Netflix owns your brains
Netflix has commissioned an American remake of the brilliant UK television series House of Cards. That’s not especially relevant to StatsChat, but apparently they did it with Big Data and Data Science, so it must be right.
Andrew Leonard at Salon bemoans how this is turning us into puppets
Netflix’s data indicated that the same subscribers who loved the original BBC production also gobbled down movies starring Kevin Spacey or directed by David Fincher. Therefore, concluded Netflix executives, a remake of the BBC drama with Spacey and Fincher attached was a no-brainer, to the point that the company committed $100 million for two 13-episode seasons.
“We know what people watch on Netflix and we’re able with a high degree of confidence to understand how big a likely audience is for a given show based on people’s viewing habits,” Netflix communications director Jonathan Friedland told Wired in November. “We want to continue to have something for everybody. But as time goes on, we get better at selecting what that something for everybody is that gets high engagement.”
The strategy has advantages that go beyond the assumption of built-in popularity. Netflix also believes it can save big on marketing costs because Netflix’s recommendation engine will do all the heavy lifting. Already, Netflix claims that 75 percent of its subscribers are influenced by what Netflix suggests to subscribers that they will like.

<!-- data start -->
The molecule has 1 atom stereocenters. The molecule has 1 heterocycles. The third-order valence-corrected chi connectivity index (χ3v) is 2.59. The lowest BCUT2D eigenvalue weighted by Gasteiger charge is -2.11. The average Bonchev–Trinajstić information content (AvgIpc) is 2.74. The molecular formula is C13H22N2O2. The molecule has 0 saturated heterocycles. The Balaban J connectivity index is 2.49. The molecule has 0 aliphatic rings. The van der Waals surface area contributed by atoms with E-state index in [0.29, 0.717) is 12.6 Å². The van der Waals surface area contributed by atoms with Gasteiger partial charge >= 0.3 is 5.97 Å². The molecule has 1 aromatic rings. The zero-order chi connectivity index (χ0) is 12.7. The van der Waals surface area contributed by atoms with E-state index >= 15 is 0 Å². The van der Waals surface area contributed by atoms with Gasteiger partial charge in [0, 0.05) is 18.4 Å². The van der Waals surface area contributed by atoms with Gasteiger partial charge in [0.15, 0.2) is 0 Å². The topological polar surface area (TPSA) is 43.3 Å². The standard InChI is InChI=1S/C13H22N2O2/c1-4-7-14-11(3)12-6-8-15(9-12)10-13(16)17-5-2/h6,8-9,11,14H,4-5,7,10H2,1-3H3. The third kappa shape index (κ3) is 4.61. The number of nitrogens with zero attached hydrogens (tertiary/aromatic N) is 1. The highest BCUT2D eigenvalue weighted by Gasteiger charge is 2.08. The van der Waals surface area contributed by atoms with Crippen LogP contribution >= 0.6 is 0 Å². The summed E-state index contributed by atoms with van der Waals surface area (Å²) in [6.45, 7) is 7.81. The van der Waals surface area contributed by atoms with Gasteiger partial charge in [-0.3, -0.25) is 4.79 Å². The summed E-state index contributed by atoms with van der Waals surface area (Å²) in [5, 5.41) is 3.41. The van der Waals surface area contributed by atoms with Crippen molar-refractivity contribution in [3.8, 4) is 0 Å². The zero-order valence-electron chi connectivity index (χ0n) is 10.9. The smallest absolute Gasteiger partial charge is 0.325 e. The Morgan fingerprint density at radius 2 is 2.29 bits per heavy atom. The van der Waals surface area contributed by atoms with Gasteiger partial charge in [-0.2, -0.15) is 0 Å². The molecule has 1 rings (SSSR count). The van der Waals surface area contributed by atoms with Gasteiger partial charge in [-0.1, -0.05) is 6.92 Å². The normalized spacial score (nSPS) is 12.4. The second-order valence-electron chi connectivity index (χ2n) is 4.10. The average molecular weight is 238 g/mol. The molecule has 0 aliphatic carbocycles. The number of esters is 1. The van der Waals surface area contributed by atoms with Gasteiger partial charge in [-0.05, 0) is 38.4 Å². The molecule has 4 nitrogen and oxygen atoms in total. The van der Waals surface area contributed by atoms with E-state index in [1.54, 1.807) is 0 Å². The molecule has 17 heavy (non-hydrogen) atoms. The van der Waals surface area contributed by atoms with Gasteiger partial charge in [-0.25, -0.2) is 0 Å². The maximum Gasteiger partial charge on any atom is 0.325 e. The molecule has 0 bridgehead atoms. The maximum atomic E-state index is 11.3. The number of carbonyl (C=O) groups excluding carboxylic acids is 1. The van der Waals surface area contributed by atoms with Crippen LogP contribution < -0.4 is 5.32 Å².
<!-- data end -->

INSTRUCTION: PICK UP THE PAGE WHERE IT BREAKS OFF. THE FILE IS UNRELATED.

Felix Salmon (who is generally a believer in data) is not impressed
It should go without saying, of course, that dropping $100 million on a 26-episode remake of a great TV show is never a no-brainer. For one thing, for all that the original series is extremely good, it was also very timely, coming as it did at the end of Margaret Thatcher’s transformation of the Prime Minister’s office into something much more powerful and Presidential than the UK had ever seen. The BBC series tapped into Britain’s fear of the possible implications of that power, as well as the fact that Richard III and Macbeth are deeply rooted in the national psyche.
More generally, remakes are inherently dangerous things: what producers think of as a “proven formula” more often turns out to have been a unique and inimitable confluence of creative electricity. And it goes without saying that the better the original was, the less likely it is that the remake will surpass it.
Note that $100 million for 26 episodes is about 30% more than ‘Glee‘ costs, which in turn is about 50% more than the average prime-time drama. Will this be an investment no-brainer in the same sense as Florida real-estate? You might very well think so. I couldn’t possibly comment.
Thomas Lumley (@tslumley) is Professor of Biostatistics at the University of Auckland. His research interests include semiparametric models, survey sampling, statistical computing, foundations of statistics, and whatever methodological problems his medical collaborators come up with. See all posts by Thomas Lumley »